Starting in mid 1980’s governments starting pulling back on the amount of funding they were spending on post-secondary education. Over time colleges were forced to make up the difference with increases tuition rates and more and higher fees. They also realized that they needed more people coming through the doors to maintain the base funding needed to support all of the normal operations of the institution. In order to attract more and more students, colleges started to offer more student services, fun and interesting course offerings, fitness facilities, student events, etc. The college landscape became more and more competitive with the offerings to attract students and the arms race was on! Basically more and more of the cost of post-secondary was off-loaded on to the backs of students and the government chose to back stop more loans rather than directly subsidize colleges. And the final piece was not allowing students to discharge student loans via bankruptcy. The banks get guaranteed payments at high interest as well. Also grant funding has steadily declined as well and the qualifications to receive grant funding has become more stringent. College today looks much different from a funding standpoint than it did when I first started back in 1989.

As for the notion of college as bastions of indoctrination, what a load of bovine and equine excrement!! I returned to college to attend the University of Utah as an adult graduating in 2008 so not too long ago. Previously I had attended 3 other colleges and universities and graduated from 2 of them. Even the fairly liberal University of Alberta was far from any “socialist indoctrination center”. MacEwan University was quite conservative at the time and still is today. Utah is somewhere in the middle but I would classify it as fairly conservative compared to many other schools I have visited for courses or where friends teach as faculty. Over the course of my post secondary education journey I never experienced anything close to indoctrination in any one ideology. I received a very broad spectrum of ideas and points of view over the span of years and degree programs. Just my $.02


Ok, the author has an opinion and a bias, which is OK, but their reliance on rhetoric versus fact in essence negates the value the article may have contributed to a public discussion.

To be blunt about it, I saw (and have seen) more indoctrination tactics used at private, Christian evangelical-based institutions than at any public institutions. Now setting that pettiness aside…

The reality is public universities are in trouble. It doesn’t take looking past our own University of Utah to make the point. In 2017, the amount of money the school received from the state comprised roughy eight percent of the University’s budget. When I was an undergrad in the late 1980’s, state funding made up almost half the school’s budget. At the current state funding, there has been serious discussion about moving the school private, just because the state no longer provides meaningful support. My guess is if that funding ever gets to below 5 percent, the school will transition to private. Also…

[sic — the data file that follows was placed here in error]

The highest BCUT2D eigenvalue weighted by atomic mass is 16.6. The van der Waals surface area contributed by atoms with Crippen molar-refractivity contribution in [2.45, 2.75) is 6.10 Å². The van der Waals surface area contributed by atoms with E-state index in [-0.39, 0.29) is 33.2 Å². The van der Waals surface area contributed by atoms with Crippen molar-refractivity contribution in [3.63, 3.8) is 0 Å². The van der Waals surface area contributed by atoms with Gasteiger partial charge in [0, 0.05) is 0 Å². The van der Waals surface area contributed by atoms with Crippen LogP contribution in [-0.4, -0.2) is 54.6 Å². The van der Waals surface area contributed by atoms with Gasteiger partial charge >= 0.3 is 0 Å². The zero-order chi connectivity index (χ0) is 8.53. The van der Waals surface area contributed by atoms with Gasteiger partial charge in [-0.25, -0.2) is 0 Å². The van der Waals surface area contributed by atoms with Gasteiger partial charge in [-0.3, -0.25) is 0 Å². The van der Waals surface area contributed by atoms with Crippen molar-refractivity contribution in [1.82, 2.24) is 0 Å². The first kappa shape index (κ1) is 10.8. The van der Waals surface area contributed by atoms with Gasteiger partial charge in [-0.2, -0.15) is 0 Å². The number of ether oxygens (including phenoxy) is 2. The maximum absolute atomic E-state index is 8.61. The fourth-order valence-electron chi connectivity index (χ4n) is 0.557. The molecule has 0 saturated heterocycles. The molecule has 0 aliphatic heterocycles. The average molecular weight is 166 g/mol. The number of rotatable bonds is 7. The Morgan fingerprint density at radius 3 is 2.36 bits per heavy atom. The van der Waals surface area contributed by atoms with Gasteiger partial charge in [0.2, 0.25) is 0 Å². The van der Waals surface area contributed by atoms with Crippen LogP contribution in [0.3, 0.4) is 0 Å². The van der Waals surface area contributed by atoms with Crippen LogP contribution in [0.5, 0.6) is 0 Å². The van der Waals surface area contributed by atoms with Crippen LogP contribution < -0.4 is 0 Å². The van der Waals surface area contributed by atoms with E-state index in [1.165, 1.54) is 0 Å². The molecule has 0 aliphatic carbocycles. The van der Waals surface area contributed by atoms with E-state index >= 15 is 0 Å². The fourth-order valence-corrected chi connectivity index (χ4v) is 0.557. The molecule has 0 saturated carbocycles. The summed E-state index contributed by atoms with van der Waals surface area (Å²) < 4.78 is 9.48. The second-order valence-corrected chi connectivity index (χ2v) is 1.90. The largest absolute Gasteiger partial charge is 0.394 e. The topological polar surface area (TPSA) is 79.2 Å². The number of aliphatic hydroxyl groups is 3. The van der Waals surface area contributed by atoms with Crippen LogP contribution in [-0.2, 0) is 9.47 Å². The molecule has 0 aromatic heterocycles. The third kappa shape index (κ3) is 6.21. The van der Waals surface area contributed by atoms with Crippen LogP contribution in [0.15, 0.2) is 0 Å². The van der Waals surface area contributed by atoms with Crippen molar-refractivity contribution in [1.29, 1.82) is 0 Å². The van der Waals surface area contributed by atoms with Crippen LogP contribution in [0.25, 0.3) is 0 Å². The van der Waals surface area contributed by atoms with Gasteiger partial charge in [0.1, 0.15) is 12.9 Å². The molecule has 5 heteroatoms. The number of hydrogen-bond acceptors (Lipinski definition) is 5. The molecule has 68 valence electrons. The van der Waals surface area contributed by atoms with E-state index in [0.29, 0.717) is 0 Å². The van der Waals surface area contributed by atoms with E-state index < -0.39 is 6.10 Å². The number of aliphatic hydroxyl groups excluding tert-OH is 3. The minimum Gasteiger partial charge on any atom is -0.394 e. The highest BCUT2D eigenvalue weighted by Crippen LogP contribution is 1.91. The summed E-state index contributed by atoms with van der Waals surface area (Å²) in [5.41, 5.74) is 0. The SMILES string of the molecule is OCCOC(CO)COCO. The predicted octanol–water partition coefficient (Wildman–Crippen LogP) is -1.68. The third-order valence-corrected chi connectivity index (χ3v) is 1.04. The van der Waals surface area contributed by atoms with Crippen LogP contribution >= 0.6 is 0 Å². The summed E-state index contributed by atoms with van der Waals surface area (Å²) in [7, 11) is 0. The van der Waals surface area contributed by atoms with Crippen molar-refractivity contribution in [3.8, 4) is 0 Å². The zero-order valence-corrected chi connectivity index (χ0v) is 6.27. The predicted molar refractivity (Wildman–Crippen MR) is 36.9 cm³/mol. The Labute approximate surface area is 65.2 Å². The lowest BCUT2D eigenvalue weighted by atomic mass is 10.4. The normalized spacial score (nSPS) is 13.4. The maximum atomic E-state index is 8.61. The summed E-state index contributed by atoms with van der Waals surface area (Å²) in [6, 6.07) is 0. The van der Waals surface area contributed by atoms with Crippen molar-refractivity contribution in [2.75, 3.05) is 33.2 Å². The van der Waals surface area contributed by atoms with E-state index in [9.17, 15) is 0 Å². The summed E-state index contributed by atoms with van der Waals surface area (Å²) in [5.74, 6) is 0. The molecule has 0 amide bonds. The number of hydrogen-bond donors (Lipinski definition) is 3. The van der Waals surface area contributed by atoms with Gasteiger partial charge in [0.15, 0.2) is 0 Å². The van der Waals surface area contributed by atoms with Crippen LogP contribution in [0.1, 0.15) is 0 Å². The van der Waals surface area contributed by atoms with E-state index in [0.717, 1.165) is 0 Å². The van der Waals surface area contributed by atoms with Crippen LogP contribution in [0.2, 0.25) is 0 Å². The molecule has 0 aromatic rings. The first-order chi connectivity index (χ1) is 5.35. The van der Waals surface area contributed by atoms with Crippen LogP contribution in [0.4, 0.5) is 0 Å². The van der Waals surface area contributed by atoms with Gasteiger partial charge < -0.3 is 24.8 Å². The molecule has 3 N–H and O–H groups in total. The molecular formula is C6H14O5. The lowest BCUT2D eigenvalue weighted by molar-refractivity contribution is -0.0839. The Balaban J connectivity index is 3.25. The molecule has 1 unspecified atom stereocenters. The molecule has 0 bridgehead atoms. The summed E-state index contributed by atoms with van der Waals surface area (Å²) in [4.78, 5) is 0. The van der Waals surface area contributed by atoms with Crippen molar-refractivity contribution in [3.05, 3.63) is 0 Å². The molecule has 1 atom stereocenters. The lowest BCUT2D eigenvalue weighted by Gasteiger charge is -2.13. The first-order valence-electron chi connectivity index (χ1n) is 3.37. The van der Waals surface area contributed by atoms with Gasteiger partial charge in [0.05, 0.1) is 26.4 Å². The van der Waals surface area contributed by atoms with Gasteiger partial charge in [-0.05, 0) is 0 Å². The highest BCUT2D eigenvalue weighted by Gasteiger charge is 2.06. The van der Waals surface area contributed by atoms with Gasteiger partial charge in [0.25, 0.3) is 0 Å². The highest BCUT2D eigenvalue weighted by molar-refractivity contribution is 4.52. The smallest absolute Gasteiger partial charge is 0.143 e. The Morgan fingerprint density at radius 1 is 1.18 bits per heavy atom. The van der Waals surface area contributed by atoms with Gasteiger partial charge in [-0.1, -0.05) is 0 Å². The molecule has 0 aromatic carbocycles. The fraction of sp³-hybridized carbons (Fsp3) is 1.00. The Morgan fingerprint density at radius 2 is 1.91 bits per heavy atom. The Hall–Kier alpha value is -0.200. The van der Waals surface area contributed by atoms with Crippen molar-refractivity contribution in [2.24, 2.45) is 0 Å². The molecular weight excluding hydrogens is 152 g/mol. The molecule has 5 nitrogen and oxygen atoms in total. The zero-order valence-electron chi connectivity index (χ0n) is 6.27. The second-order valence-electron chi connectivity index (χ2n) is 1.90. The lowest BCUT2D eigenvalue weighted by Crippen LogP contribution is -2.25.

If tuitions continue to escalate and become even more of an economic impediment, the overall value to the public will be muted by “economic screening.” The doors to access higher education and technical training have to be kept as wide open as possible. The states used to be the great equalizer in making higher and technical education accessible and affordable. This is the real great failure. All COVID did was expose and accelerate it.


I should have posted an article that’s less incendiary. My bad.

Sadly, I think what you say is true. The tuition explosion is a disgrace. Back in the day (late 70s) as a student lobbyist I spent time at the Legislature pushing back on tuition increases. To their credit the legislators we spoke to then were not eager at all to increase tuition, but they did gently point out to us that tuition was only about 1% of the overall U of U budget.

There must be several causes for the outrageous levels of tuition today. Applying Occam’s Razor to the question, the ease with which students can get federally guaranteed student loans must at least be part of that, but it’s hard to discuss because the issue has become politicized. (Imagine that, in today’s world!) An iron rule of economics is that if you subsidize something you get more of it.

Whatever the cause, it’s a disgrace.

If the amount of debt owed about $1.5 trillion) gets out of hand and people start defaulting on a widespread basis. we’re looking at a crisis like the housing bubble of 2008-09. Here’s a report by the left of center Center for American Progress on options for dealing with the problem:

And here’s the conservative Heritage Foundation’s take.

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The offloading of ever increasing portion of the cost of education on to the backs of students - there I fixed it for you. :slight_smile: